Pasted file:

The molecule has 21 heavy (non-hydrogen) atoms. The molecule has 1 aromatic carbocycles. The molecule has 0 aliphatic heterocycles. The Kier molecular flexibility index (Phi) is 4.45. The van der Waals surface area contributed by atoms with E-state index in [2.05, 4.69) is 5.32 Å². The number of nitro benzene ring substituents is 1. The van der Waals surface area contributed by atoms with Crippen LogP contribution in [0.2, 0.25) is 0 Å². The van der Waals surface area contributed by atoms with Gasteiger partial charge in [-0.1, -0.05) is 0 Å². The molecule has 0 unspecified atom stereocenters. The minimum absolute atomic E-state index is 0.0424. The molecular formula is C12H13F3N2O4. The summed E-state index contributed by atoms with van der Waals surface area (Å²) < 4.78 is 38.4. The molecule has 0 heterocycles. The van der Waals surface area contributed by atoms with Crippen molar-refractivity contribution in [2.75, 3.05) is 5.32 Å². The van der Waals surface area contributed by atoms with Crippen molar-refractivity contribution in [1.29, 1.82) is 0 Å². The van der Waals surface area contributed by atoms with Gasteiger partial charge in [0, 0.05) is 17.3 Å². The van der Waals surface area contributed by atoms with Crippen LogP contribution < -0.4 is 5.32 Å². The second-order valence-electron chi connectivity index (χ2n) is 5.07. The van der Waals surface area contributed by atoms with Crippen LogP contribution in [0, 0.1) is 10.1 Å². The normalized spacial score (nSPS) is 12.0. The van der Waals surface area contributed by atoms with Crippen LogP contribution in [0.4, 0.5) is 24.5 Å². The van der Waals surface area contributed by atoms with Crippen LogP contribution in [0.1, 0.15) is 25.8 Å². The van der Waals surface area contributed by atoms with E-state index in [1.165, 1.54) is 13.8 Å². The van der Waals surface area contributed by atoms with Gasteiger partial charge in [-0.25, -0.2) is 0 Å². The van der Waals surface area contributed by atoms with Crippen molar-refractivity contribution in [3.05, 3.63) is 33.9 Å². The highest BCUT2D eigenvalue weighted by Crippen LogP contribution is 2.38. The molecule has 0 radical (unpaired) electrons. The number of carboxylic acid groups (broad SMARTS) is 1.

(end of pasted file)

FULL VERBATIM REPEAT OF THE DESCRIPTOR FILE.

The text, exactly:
The molecule has 21 heavy (non-hydrogen) atoms. The molecule has 1 aromatic carbocycles. The molecule has 0 aliphatic heterocycles. The Kier molecular flexibility index (Phi) is 4.45. The van der Waals surface area contributed by atoms with E-state index in [2.05, 4.69) is 5.32 Å². The number of nitro benzene ring substituents is 1. The van der Waals surface area contributed by atoms with Crippen LogP contribution in [0.2, 0.25) is 0 Å². The van der Waals surface area contributed by atoms with Gasteiger partial charge in [-0.1, -0.05) is 0 Å². The molecule has 0 unspecified atom stereocenters. The minimum absolute atomic E-state index is 0.0424. The molecular formula is C12H13F3N2O4. The summed E-state index contributed by atoms with van der Waals surface area (Å²) < 4.78 is 38.4. The molecule has 0 heterocycles. The van der Waals surface area contributed by atoms with Crippen molar-refractivity contribution in [2.75, 3.05) is 5.32 Å². The van der Waals surface area contributed by atoms with Crippen molar-refractivity contribution in [1.29, 1.82) is 0 Å². The van der Waals surface area contributed by atoms with Gasteiger partial charge in [0, 0.05) is 17.3 Å². The van der Waals surface area contributed by atoms with Crippen LogP contribution < -0.4 is 5.32 Å². The second-order valence-electron chi connectivity index (χ2n) is 5.07. The van der Waals surface area contributed by atoms with Crippen LogP contribution in [0, 0.1) is 10.1 Å². The normalized spacial score (nSPS) is 12.0. The van der Waals surface area contributed by atoms with Crippen LogP contribution in [0.4, 0.5) is 24.5 Å². The van der Waals surface area contributed by atoms with Crippen LogP contribution in [0.1, 0.15) is 25.8 Å². The van der Waals surface area contributed by atoms with E-state index in [1.165, 1.54) is 13.8 Å². The van der Waals surface area contributed by atoms with Gasteiger partial charge in [-0.25, -0.2) is 0 Å². The van der Waals surface area contributed by atoms with Crippen molar-refractivity contribution in [3.05, 3.63) is 33.9 Å². The highest BCUT2D eigenvalue weighted by Crippen LogP contribution is 2.38. The molecule has 0 radical (unpaired) electrons. The number of carboxylic acid groups (broad SMARTS) is 1.